What’s with All the Questions?

You may have noticed that I end nearly every post with series of questions, asking you what you would do/ what you think/ how you do things.

I have a love/hate relationship with this concept – sometimes when I read a blog, it feels like someone scraping from comments; and sometimes I need someone to push me to that next step with a concept and the question does it for me.

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I started this blog back up because I want to share with the world; but sharing doesn’t just go one way.

I don’t know if you’re this way, too, but I have a hard time being vulnerable. No matter how many Berne Brown TEDTalks I watch or books I read, there is still this part of me that struggles to ask for help, admit my faults, and listen to the wisdom of others.

I don’t mean to need to be right. Maybe it’s just youngest child syndrome. Maybe it’s insecurity.

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Those tiniest of feet are mine

So as I’ve been thinking about the kinds of intentions I want to put into this incredibly public space, I’ve decided to use it as practice for the rest of life. I try to think through the process of each post and ask the questions that I don’t have the answer to right now, so that I can lean on the world to find them.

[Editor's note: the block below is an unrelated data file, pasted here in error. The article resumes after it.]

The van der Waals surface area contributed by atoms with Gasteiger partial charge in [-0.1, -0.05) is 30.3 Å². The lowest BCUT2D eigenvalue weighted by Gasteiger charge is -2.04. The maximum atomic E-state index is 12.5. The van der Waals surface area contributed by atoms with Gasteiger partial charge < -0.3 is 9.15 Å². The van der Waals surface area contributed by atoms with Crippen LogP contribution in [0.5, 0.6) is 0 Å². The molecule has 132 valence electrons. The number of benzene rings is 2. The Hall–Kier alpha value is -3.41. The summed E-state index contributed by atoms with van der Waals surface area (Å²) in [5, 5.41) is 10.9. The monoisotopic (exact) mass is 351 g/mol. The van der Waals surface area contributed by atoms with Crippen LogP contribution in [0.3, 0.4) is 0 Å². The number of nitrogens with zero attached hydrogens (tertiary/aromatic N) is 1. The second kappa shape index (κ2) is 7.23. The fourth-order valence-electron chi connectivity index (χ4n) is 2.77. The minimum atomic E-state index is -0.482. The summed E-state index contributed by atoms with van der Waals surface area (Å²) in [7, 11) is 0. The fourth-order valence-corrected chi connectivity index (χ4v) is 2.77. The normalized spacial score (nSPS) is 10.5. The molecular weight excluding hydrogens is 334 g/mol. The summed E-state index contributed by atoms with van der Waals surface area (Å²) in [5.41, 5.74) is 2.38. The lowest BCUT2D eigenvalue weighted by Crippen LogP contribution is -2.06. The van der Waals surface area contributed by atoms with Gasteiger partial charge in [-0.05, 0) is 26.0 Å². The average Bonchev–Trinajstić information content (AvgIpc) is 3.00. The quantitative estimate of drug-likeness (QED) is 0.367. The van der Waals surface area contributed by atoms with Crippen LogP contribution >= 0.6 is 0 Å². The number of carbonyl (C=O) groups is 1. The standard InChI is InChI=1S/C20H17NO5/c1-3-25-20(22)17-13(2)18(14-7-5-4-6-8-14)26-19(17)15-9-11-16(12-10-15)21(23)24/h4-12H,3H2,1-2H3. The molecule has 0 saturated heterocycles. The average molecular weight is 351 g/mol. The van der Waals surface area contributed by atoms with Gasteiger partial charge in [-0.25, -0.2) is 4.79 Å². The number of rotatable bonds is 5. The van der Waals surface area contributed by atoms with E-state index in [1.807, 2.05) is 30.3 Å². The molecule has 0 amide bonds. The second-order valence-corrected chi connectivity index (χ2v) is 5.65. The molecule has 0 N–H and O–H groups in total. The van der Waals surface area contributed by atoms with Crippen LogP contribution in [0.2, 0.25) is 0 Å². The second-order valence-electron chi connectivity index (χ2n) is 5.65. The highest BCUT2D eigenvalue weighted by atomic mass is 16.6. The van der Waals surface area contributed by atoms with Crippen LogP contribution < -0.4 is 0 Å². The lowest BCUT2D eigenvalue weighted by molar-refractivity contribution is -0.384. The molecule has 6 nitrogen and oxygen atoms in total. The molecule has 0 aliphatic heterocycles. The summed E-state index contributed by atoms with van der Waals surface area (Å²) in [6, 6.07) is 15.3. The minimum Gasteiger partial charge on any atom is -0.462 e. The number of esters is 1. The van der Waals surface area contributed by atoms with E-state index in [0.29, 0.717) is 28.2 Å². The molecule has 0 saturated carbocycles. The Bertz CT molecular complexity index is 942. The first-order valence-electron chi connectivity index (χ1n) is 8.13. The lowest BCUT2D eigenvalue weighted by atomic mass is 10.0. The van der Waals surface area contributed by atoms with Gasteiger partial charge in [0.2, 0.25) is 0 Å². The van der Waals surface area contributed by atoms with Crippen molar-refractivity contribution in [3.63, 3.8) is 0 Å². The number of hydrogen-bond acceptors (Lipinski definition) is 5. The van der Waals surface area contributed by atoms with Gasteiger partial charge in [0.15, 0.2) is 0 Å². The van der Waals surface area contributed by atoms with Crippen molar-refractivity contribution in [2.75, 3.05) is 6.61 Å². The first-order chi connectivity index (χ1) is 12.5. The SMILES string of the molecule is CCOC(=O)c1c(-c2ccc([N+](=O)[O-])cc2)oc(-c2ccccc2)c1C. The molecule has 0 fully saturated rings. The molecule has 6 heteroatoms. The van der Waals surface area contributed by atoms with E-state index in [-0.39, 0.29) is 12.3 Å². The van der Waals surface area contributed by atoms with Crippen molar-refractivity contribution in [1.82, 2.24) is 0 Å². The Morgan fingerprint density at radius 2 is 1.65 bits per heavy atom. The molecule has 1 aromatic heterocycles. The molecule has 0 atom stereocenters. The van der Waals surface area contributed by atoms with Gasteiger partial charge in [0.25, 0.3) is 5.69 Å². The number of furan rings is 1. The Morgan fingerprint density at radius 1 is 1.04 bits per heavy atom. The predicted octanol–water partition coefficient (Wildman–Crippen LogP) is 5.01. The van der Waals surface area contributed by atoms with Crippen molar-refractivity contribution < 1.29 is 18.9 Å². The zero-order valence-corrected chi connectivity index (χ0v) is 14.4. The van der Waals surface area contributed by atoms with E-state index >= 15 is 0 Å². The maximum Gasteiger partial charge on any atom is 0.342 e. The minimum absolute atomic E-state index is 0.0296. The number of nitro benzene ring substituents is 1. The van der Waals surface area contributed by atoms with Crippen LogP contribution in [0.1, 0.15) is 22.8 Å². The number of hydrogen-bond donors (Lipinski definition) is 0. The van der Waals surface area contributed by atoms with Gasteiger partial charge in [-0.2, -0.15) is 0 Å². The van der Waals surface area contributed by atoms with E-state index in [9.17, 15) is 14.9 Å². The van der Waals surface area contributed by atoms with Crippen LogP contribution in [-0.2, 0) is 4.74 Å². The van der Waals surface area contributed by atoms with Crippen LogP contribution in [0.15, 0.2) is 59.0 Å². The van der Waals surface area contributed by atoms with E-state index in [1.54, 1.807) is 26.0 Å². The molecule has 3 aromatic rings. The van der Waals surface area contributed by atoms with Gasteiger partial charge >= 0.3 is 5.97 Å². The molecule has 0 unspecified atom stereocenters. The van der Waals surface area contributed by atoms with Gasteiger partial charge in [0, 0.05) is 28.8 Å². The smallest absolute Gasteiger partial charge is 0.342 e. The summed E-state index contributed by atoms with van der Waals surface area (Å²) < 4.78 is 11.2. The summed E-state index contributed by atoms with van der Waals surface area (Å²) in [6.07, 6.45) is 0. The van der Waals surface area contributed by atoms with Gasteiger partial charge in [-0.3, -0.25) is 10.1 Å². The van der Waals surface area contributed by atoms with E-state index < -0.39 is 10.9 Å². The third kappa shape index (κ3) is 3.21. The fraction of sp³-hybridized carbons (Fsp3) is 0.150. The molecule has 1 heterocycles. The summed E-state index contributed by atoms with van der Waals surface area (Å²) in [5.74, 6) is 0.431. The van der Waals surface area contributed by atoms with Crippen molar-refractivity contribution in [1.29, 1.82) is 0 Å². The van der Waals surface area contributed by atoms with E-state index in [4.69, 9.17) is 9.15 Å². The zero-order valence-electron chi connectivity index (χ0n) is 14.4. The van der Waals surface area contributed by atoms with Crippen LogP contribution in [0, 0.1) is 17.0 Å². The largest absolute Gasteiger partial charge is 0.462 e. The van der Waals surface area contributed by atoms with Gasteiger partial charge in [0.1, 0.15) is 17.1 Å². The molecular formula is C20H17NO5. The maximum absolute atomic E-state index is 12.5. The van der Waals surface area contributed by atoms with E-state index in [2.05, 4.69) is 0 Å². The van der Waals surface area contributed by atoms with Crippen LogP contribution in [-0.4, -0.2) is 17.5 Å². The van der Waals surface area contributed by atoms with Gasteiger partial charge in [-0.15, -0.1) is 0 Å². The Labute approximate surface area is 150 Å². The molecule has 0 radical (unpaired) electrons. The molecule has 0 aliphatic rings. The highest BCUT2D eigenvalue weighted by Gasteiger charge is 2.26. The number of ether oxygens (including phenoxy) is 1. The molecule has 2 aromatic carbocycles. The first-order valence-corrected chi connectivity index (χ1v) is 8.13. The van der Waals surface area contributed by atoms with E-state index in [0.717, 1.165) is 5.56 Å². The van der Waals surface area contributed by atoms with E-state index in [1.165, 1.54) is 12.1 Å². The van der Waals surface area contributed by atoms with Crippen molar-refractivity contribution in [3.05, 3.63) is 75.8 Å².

It’s helping. In case you were wondering. And I really would like to know if this is hard for you too, and what kinds of things you do to practice being vulnerable.

A. Rose (1)

 

How to Organize Your College to-do List

I talked a little bit in this post about the things that are keeping me sane while working full time and going to grad school.

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This guy is definitely high on the list

I made reference to the moderately flexible schedule that I’ve come up with for my classes, given what a usual day look likes.

For some context: I work full time at the university that I attend, which is a 30 – 90 minute drive from home, depending on the weather. I am a part-time graduate student, studying Adult and Higher Education, taking two classes on campus, which is a 20 – 60 minute drive from work.

The time piece is relevant here, I think. When you consider that I usually get home around 5:40pm and try to be in bed by 10pm, I really have four hours to, not only do homework, but also have my life during the week.

Start with the Syllabi